A casino is a place where people play games of chance for money. While many casinos offer a lot of other amenities like restaurants, free drinks, theaters and even shopping centers to attract visitors, the bulk of their profits come from gambling. Slot machines, blackjack, roulette and other table games provide the billions of dollars in profits raked in by casinos every year.

While the concept of a casino is not new, the modern one is quite different from what it once was. Casinos now look more like indoor amusement parks for adults, with a wide variety of games and a lot of glitz and glamour. Casinos can be found all over the world, from massive resorts in Las Vegas to small card rooms in rural Nebraska. In addition, a growing number of states and Native American tribes now operate their own casinos.

Something about gambling (perhaps the large amount of money that is handled within a casino) seems to encourage both patrons and staff to cheat or steal, either in collusion or at random. Because of this, most casinos invest a lot of time and money into security measures. Besides the obvious cameras, they employ a number of other methods to keep their patrons and their money safe.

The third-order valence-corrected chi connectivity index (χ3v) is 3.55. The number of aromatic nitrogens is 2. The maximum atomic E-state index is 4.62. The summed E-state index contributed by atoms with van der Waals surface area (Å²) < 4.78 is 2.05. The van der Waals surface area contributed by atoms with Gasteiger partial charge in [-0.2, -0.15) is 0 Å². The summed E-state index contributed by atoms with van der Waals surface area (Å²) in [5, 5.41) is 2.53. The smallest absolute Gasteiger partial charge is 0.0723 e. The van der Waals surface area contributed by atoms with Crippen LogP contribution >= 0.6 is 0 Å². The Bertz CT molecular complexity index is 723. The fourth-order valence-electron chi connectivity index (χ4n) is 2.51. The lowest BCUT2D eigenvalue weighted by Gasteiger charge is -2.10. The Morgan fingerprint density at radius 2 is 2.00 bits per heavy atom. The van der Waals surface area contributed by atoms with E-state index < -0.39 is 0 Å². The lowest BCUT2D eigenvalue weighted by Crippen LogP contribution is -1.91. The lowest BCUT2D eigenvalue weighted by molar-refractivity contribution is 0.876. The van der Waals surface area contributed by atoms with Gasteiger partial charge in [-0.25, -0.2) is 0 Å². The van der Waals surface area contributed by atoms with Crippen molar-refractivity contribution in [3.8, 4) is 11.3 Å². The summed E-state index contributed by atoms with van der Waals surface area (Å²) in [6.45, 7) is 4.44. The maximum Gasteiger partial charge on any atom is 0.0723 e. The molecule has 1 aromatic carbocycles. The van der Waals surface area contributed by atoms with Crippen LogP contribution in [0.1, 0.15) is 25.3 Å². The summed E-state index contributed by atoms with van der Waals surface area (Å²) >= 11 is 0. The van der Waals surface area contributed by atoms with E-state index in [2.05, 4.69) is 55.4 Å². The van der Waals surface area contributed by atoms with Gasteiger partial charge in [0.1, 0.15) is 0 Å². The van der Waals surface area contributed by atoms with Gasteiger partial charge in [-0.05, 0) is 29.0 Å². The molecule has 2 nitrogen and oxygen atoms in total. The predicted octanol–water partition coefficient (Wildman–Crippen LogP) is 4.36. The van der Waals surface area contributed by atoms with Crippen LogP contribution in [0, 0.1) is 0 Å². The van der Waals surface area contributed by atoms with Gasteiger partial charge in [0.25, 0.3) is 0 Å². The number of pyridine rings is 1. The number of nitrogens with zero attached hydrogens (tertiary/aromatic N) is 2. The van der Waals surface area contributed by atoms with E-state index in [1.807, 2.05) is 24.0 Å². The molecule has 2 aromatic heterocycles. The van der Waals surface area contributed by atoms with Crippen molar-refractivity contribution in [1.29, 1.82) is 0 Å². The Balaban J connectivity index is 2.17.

In the past, casino owners often had mob connections. However, real estate investors and hotel chains eventually had more money than the gangsters did, so they bought out the mob members and now run their casinos without interference from organized crime.